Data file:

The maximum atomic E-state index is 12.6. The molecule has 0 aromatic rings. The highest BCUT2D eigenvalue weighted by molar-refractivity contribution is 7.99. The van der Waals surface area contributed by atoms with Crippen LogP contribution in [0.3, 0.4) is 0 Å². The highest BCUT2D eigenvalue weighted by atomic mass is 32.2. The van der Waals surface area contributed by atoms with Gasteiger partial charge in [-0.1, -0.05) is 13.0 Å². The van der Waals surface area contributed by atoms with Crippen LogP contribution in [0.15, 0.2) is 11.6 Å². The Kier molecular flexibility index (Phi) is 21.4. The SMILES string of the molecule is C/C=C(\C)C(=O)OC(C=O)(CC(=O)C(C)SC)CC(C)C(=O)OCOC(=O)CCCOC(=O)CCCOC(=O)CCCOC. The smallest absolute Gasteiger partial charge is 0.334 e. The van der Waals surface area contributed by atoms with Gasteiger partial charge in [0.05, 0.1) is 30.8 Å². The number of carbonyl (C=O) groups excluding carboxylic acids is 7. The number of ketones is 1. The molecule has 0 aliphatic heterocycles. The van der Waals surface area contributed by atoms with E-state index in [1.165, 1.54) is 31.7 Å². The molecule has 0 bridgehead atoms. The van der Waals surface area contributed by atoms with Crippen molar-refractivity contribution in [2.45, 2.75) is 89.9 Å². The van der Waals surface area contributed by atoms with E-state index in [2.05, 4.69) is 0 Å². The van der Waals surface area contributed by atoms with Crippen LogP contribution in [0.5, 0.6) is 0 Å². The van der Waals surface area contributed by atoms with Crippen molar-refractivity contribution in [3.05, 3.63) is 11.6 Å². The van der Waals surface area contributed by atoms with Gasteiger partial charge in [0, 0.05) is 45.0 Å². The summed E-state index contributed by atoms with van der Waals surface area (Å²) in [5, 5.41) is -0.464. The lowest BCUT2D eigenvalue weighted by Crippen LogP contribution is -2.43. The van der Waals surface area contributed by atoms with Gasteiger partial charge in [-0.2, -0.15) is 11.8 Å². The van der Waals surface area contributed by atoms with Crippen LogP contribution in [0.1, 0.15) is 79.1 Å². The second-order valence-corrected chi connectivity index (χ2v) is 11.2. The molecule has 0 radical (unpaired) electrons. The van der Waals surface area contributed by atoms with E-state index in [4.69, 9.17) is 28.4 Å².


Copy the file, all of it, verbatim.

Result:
The maximum atomic E-state index is 12.6. The molecule has 0 aromatic rings. The highest BCUT2D eigenvalue weighted by molar-refractivity contribution is 7.99. The van der Waals surface area contributed by atoms with Crippen LogP contribution in [0.3, 0.4) is 0 Å². The highest BCUT2D eigenvalue weighted by atomic mass is 32.2. The van der Waals surface area contributed by atoms with Gasteiger partial charge in [-0.1, -0.05) is 13.0 Å². The van der Waals surface area contributed by atoms with Crippen LogP contribution in [0.15, 0.2) is 11.6 Å². The Kier molecular flexibility index (Phi) is 21.4. The SMILES string of the molecule is C/C=C(\C)C(=O)OC(C=O)(CC(=O)C(C)SC)CC(C)C(=O)OCOC(=O)CCCOC(=O)CCCOC(=O)CCCOC. The smallest absolute Gasteiger partial charge is 0.334 e. The van der Waals surface area contributed by atoms with Gasteiger partial charge in [0.05, 0.1) is 30.8 Å². The number of carbonyl (C=O) groups excluding carboxylic acids is 7. The number of ketones is 1. The molecule has 0 aliphatic heterocycles. The van der Waals surface area contributed by atoms with E-state index in [1.165, 1.54) is 31.7 Å². The molecule has 0 bridgehead atoms. The van der Waals surface area contributed by atoms with Crippen molar-refractivity contribution in [2.45, 2.75) is 89.9 Å². The van der Waals surface area contributed by atoms with E-state index in [2.05, 4.69) is 0 Å². The van der Waals surface area contributed by atoms with Crippen LogP contribution in [0.5, 0.6) is 0 Å². The van der Waals surface area contributed by atoms with Crippen molar-refractivity contribution in [3.05, 3.63) is 11.6 Å². The van der Waals surface area contributed by atoms with Gasteiger partial charge in [0, 0.05) is 45.0 Å². The summed E-state index contributed by atoms with van der Waals surface area (Å²) in [5, 5.41) is -0.464. The lowest BCUT2D eigenvalue weighted by Crippen LogP contribution is -2.43. The van der Waals surface area contributed by atoms with Gasteiger partial charge in [-0.2, -0.15) is 11.8 Å². The van der Waals surface area contributed by atoms with Crippen LogP contribution in [0.1, 0.15) is 79.1 Å². The second-order valence-corrected chi connectivity index (χ2v) is 11.2. The molecule has 0 radical (unpaired) electrons. The van der Waals surface area contributed by atoms with E-state index in [4.69, 9.17) is 28.4 Å².